Armed with knowledge gained from hundreds of trips to the zoo and scores of visits to the cinema -- to watch cartoons, of course -- Tom Fields-Meyer sat down to write a book about what he knew best: autism.
The result is the book, Following Ezra: What One Father Learned About Gumby, Otters, Autism, and Love from His Extra Extraordinary Son. Chronicling a father-son relationship as it evolved over 10 years, the memoir tells of how Mr. Fields-Meyer's child, Ezra, grew from an isolated 3-year-old to someone who started making connections -- unexpected as they might be -- to the world around him.
In an era when the Centers for Disease for Control and Prevention estimates that an average of 1 in 110 American children have autism-spectrum disorders, the award-winning book couldn't be more timely. But it couldn't be more different than the literature available when Mr. Fields-Meyer first dealt with the issue.
"I found all these other books that were either really clinical or they made it look like having a child with special needs or a child with autism was just sort of the end of your life," said Mr. Fields-Meyer.
A former senior writer for People, he will speak Sunday at the Temple-Congregation Shomer Emunim on Sylvania Avenue as part of Jewish Disabilities Awareness Month. The 10:30 a.m. event is sponsored by the Jewish Federation of Greater Toledo.
At first, the Los Angeles resident and his wife, a rabbi, were confused and challenged by Ezra's asocial behavior. The boy didn't engage in conversation or interact with other children, preferring to line up plastic dinosaur toys in symmetrical patterns.
"My first instinct as a parent was to try to find ways to solve this problem and get him the help that he needed," Mr. Fields-Meyer said. "I figured if we found the right specialist or the right therapy for him or … if I did the right research, then we could figure out what we needed and sort of get on with our lives."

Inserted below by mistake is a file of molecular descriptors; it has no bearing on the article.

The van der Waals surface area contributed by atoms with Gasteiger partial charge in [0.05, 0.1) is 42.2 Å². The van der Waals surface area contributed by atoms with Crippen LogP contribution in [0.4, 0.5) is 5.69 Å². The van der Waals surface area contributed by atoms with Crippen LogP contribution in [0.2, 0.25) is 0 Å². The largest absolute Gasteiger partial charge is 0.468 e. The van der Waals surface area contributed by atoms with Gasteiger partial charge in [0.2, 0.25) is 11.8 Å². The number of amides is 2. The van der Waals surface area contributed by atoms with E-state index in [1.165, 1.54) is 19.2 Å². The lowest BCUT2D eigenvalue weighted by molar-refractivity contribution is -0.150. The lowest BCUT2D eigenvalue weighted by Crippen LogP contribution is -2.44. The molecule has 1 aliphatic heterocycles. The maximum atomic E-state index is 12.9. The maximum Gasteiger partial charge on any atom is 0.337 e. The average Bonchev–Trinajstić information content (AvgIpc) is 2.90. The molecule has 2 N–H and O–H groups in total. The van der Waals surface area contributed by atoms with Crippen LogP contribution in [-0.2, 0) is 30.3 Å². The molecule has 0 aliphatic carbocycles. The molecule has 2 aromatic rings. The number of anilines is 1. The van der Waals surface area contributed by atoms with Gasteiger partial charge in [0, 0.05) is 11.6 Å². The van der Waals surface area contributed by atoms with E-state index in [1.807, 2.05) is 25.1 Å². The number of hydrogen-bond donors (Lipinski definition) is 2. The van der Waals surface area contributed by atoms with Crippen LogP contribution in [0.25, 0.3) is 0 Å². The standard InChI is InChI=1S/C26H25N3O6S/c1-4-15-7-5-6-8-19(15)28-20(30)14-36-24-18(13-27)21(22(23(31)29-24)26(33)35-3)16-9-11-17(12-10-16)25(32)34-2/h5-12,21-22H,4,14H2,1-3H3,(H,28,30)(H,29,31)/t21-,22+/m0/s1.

But when a therapist suggested that he take the time to "grieve for the child [Ezra] didn't turn out to be," Mr. Fields-Meyer realized that he saw the situation differently.
"It was really my instinct to just get to know him really well and see how he developed and sort of celebrate the child that I had and help him to be the best version of himself that he could be," he said.
There turned out to be plenty about his son worth celebrating. Now 16 and somewhere in the middle of the autism spectrum, Ezra has developed a number of passions, including a love of Gumby, animals, and animation.
Mr. Fields-Meyer said he probably has been to the Los Angeles Zoo and Botanical Gardens 300 times with his son, and the family regularly attends animated movies. Ezra knows that 101 Dalmations is 79 minutes long and was released on Jan. 25, 1961, and his memory is so good that when he meets someone, he can tell that person what cartoon was released on his or her birthday.
The family has embraced these eccentricities. So in addition to attending a school with other youths with autism, Ezra also takes animation classes.
"At first he just liked to obsessively talk about animation," his father said. "But then a few years ago he started creating his own, which was a big leap."
One result? A short movie that he made called Alphabet House about letters living together and how they reacted when one of them was injured. It has been adapted with author and illustrator Tom Lichtenheld into a children's book called E-mergency.
There are other things that help, of course, like being the middle child. Ezra has two brothers, Ami, 17, and Noam, 14.
"Ami and Noam don't treat him like a 'special needs child,' " Tom said. "They just treat him like their brother."
That, at its most basic, is what the book is about: getting past a diagnosis to the very human and very fascinating person behind it. What Tom said he found was pure joy. As proof, Tom recalled a visit to the zoo in which he and Ezra encountered baby otters for the first time.
"Ezra kept saying, 'I've never seen this before!' … He's jumping up and down and thrilled to see baby otters. It's amazing to be able to be with someone like that."
Tom Fields-Meyer will appear at 10:30 a.m. Sunday at the Temple-Congregation Shomer Emunim, 6453 Sylvania Ave. To register, contact Jill Lane at 419-724-0354 or firstname.lastname@example.org.